Critics of Herodotus have generally shown an unease in the face of the religious passages of the Histories, a sense that he 'lets himself down' by delving into matters irrelevant to the proper purpose of history. They have tended consequently to latch on to isolated instances of scepticism in an attempt to vindicate Herodotus from imagined charges of obscurantism. Historians of Greek religion, on the other hand, by their concentration on ritual as the
central feature of Greek religious experience, have often neglected the value of literary sources as evidence of religious belief; indeed the term belief has become something of a dirty word. In this book, the first full-length study of the subject in English, Dr Harrison not only places Herodotus' religious
beliefs at the centre of his conception of history, but by seeing instances of scepticism and of belief in relation to one another redresses the recent emphasis on the centrality of ritual, and paints a picture of Greek religion as a means for the explanation of events.
`Review from previous edition is fun to read, lively and knowledgeable.'
Edith Hall, TLS, 6 July 2001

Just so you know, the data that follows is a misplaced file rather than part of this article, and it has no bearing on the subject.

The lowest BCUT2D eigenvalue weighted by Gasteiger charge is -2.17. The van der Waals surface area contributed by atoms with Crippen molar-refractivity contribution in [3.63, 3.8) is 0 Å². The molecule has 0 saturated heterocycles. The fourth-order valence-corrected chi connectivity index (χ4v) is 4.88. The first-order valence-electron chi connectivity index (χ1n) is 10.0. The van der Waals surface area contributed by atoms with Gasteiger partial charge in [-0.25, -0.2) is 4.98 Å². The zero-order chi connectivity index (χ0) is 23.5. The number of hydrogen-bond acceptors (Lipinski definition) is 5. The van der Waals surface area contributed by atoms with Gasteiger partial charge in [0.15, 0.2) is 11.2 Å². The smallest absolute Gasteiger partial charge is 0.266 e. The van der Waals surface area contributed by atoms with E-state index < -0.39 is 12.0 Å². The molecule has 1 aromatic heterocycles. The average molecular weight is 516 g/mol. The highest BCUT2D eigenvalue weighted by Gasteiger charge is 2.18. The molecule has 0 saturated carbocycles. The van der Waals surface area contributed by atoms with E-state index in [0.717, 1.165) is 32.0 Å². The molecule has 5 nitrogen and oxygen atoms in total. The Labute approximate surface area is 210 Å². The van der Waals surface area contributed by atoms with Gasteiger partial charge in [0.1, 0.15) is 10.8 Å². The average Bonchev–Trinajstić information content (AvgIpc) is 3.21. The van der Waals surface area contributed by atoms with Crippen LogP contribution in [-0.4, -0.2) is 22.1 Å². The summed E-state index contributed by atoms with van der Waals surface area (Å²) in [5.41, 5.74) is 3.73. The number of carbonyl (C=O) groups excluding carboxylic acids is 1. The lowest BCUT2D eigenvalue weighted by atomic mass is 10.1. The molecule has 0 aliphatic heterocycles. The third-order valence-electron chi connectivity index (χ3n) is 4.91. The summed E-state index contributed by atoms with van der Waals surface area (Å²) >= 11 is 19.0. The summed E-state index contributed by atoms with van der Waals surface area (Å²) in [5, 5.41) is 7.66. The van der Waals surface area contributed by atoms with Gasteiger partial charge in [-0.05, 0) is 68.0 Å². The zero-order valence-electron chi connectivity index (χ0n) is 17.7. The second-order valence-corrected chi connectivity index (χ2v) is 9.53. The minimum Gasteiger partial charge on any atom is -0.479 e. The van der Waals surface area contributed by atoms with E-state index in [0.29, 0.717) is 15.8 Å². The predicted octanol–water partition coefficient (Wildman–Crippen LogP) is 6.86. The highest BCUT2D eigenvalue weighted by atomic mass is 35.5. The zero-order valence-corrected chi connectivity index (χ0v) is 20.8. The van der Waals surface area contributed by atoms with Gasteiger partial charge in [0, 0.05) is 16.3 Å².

`This is a definitive work on Herodotus and Herodotean religion - balanced, learned, and wise. It should be an exemplar for all future discussions of ancient attitudes toward the divine, and the first chapter should be required reading for all students of Herodotus. It is almost as pleasurable and rewarding to read as Herodotus himself.'
C.M.C. Green, Choice, April 2001
`an outstanding book of erudition indispensable to all scholars interested in Herodotus. Undergraduate students will find it useful as a reference work'
Anthony J.Papalas, History, Winter 2001
`What Harrison uncovers for us in the course of this study, while it may not be reducible to a tidy set of tenets, is a positive discovery and enables us to develop a richer understanding of religious phenomena in Herodotus' Histories.'
The Anglo-Hellenic Review
1: Introduction: Divinity and History
2: Solon and Human Fortune
3: Miracles and the Miraculous
4: Divine Retribution
5: Oracles and Divination
6: The Unity and Multiplicity of the Divine
7: The Limits of Knowledge and Inquiry
8: Foreign Gods and Foreign Religion
9: Fate and Human Responsibility
Series: Oxford Classical Monographs (Paperback)
Number Of Pages: 332
Published: 1st September 2002
Publisher: Oxford University Press
Country of Publication: GB
Dimensions (cm): 21.59 x 14.12
Weight (kg): 0.39